miércoles, 2 de febrero de 2011

Egypt unrest: Tense stand-off in Cairo's Tahrir square

Screen grab of scuffles on Tahrir Square, Cairo, 2 February 2011 Numerous injuries were reported as the two sides clashes in Cairo's Tahrir Square
There is a tense stand-off in the Egyptian capital's main square, after fights broke out between supporters and opponents of beleaguered President Hosni Mubarak.
Thousands of the president's supporters had surged into Cairo's Tahrir Square, dismantling barricades set up by anti-Mubarak groups.
It followed a call by the army for protesters to return home after nine days of anti-government demonstrations. Mr Mubarak has pledged he will not stand for re-election in September.
On Tuesday, hundreds of thousands had protested across the country against Mr Mubarak, the culmination of more than a week of demonstrations that have left about 300 people dead according to UN estimates.
Counter-protests Up to 2,000 anti-Mubarak demonstrators saw out a cold night in Tahrir Square, the epicentre of the protests, saying the president's pledge was insufficient and chanting: "We will not leave!". They want to see him deposed and punished.
But on Wednesday, thousands took to Cairo's streets to support him.
We're in the middle of a very fluid situation - this is entirely dangerous, entirely provocative. Thousands of pro-Mubarak forces are now surging into Tahrir Square.
There was a cordon set up by the anti-Mubarak protesters to try and hold them back. The army were in the middle. They didn't take sides.
And basically there were too many of them. So they are now surging forward.
We've just seen one man being attacked - being kicked and punched and hit with a stick. And we've also seen protesters pulling down signs that are against President Mubarak.
There's a lot of anger on the streets at the moment, a lot of argument, fists are flying. And who knows where this will end.
"You guys have made your point clear, let the man (Mubarak) take care of you until his time is up. Mubarak wants stability and we want stability as well," said Mohamed Shafik.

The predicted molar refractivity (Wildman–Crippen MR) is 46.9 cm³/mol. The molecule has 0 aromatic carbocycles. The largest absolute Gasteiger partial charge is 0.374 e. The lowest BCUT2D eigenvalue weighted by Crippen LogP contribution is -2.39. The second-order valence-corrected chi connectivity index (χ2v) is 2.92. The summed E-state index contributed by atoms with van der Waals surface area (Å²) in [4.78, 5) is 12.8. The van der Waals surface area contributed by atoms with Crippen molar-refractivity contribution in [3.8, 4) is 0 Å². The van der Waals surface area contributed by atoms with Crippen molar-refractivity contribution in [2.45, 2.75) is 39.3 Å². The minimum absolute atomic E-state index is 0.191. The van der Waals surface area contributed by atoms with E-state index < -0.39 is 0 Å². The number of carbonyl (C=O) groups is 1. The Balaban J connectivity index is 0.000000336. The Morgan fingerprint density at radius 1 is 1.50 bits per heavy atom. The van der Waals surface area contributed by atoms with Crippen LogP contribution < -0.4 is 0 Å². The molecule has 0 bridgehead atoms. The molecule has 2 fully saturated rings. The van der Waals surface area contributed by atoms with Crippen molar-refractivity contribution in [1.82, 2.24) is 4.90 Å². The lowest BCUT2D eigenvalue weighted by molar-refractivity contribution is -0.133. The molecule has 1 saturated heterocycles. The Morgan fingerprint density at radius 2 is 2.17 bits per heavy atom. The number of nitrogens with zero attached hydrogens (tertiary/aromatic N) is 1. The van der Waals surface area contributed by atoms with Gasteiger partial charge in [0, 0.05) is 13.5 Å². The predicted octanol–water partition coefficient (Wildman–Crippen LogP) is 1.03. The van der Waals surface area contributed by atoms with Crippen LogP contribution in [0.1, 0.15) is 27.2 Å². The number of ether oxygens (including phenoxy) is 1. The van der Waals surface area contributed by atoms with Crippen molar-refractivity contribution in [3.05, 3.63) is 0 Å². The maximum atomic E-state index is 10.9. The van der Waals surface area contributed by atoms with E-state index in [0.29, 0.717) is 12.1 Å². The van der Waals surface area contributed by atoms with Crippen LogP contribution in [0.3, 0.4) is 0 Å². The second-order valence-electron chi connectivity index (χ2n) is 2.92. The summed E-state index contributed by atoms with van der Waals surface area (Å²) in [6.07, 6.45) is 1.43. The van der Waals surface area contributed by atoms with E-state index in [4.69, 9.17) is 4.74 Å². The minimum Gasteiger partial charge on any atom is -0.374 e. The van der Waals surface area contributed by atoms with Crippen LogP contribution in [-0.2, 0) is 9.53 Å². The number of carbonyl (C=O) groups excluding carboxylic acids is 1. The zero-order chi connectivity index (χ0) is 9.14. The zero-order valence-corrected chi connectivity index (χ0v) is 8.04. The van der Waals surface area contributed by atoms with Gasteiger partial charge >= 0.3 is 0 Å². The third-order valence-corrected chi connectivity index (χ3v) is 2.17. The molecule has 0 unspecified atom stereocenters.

"Let Egyptians go home and look after their families," the 51-year-old pharmacist told Reuters news agency.
Television footage showed opposing groups facing off and chanting slogans at each other in Tahrir Square, and as scuffles broke out, troops intervened to prevent a major escalation.
In its earlier statement, the army - which is widely seen as an arbiter in the crisis - called for demonstrators to return to their homes.
"Your message has arrived, your demands became known... you are capable of bringing normal life to Egypt," said a spokesman in a message broadcast on state television.
In Tuesday night's speech, Mr Mubarak had promised to leave at the next polls, and pledged constitutional reform, saying he would devote his remaining time in power to ensuring a peaceful transition to his successor.
"This is my country. This is where I lived, I fought and defended its land, sovereignty and interests, and I will die on its soil," he said.
Pro-government supporters shout slogans on top of a tank near Tahrir Square, Cairo, 2 February 2011
US President Barack Obama responded by saying an orderly transition "must begin now", while Turkey's PM Recep Tayyip Erdogan said Mr Mubarak should take a "different step".
Meanwhile, internet service was reportedly returning to the country, having been cut off for days by the government. State television also reported an easing of a nationwide curfew - with restricted hours from 1700-0700 (1500-0500GMT) rather than 1500-0800.
State media reported that parliament had been suspended until the results of last year's contested elections were revised. It added that the parliamentary speaker had called for Mr Mubarak's proposed constitutional reforms to be implemented within two-and-a-half months.
President Obama: "An orderly transition must be meaningful, it must be peaceful and it must begin now"
"I will tell you very simply that there is an unprecedented popular movement that rejects the presence of the president on a scope that has not been seen before, that is calling for the will of the people to be imposed," he said.
If Mr Mubarak does not step down, demonstrators have planned to march on the presidential palace.
Some demonstrators said they did not trust their 82-year-old leader to enact the necessary constitutional changes.
"The speech is useless and only inflames our anger," one protester, Shadi Morkos, told Reuters. "We will continue to protest."
However, other Egyptians said they believed that Mr Mubarak's offer could be a suitable compromise.
Omneya Okasha, a resident from Alexandria, told the BBC she believed that sudden change could lead to "more drastic consequences".
"I find this a stable solution something that suits both sides - a win-win situation."